“Andrew Jackson: The Course of American Empire (1767-1821)” is the first of three volumes in Robert Remini’s series on Andrew Jackson. This first volume was published in 1977 and the series was completed seven years later. Although highly regarded, the series does not seem widely read. Remini’s 1988 single-volume abridgment of the series, however, remains quite popular despite the publication of more recent biographies of Jackson.
Remini was a historian and professor at the University of Illinois and authored several biographies during his forty-year literary career (of John Quincy Adams, Henry Clay and Martin Van Buren, among other notable figures). However, he was best known for his exhaustive study of Andrew Jackson. Remini died earlier this year at the age of 91.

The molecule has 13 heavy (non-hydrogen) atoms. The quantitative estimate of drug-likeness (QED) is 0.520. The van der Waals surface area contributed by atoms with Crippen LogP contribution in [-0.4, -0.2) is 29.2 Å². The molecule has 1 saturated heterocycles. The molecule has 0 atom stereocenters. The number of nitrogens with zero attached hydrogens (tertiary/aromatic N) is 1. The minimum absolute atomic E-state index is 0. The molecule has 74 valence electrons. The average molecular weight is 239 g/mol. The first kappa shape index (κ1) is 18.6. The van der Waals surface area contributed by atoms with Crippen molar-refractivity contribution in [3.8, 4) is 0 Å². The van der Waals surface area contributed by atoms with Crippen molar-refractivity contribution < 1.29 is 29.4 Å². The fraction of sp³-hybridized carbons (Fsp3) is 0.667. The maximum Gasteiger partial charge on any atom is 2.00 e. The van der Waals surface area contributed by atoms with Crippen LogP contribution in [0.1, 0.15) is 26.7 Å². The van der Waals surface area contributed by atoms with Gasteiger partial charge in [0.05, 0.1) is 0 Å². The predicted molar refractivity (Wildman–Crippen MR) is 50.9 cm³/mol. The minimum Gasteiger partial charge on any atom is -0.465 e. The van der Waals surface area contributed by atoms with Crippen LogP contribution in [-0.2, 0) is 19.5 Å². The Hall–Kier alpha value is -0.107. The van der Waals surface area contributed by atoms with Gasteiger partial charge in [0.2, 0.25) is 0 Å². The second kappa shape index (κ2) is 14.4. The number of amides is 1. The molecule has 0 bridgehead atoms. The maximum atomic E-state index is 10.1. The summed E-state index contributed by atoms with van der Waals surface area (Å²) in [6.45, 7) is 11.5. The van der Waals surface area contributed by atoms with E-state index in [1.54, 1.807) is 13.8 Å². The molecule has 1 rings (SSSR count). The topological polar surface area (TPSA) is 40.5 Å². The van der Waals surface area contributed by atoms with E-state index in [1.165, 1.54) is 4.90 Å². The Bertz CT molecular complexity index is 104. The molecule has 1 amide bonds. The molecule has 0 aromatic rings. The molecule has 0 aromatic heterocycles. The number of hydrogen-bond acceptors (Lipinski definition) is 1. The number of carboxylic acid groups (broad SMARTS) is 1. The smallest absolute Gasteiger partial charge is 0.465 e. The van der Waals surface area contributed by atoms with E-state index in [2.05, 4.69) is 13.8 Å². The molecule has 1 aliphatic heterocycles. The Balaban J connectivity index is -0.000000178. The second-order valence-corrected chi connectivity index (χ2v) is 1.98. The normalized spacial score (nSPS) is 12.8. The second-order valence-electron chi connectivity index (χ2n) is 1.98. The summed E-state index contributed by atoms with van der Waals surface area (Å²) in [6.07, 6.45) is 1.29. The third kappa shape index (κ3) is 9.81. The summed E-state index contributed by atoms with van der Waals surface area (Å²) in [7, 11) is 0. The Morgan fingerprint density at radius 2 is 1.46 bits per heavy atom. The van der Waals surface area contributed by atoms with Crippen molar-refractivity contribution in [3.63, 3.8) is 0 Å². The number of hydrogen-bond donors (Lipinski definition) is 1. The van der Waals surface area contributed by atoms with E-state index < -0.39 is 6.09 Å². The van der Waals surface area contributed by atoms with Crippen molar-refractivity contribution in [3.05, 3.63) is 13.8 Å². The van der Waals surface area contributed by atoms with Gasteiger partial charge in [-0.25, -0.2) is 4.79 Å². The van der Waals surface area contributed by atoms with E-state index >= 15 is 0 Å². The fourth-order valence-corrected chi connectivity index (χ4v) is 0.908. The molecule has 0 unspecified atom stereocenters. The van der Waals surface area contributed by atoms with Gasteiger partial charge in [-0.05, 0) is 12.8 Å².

This initial volume of Remini’s series focuses on the first fifty-four years of Jackson’s life – from his youth through his service as governor of the new territory of Florida. This swath of his life also encompasses his service in the American Revolution, his work as a lawyer and frontier prosecutor, his representation of Tennessee in Congress, his time spent as a judge and his extensive – and highly conspicuous – service as…
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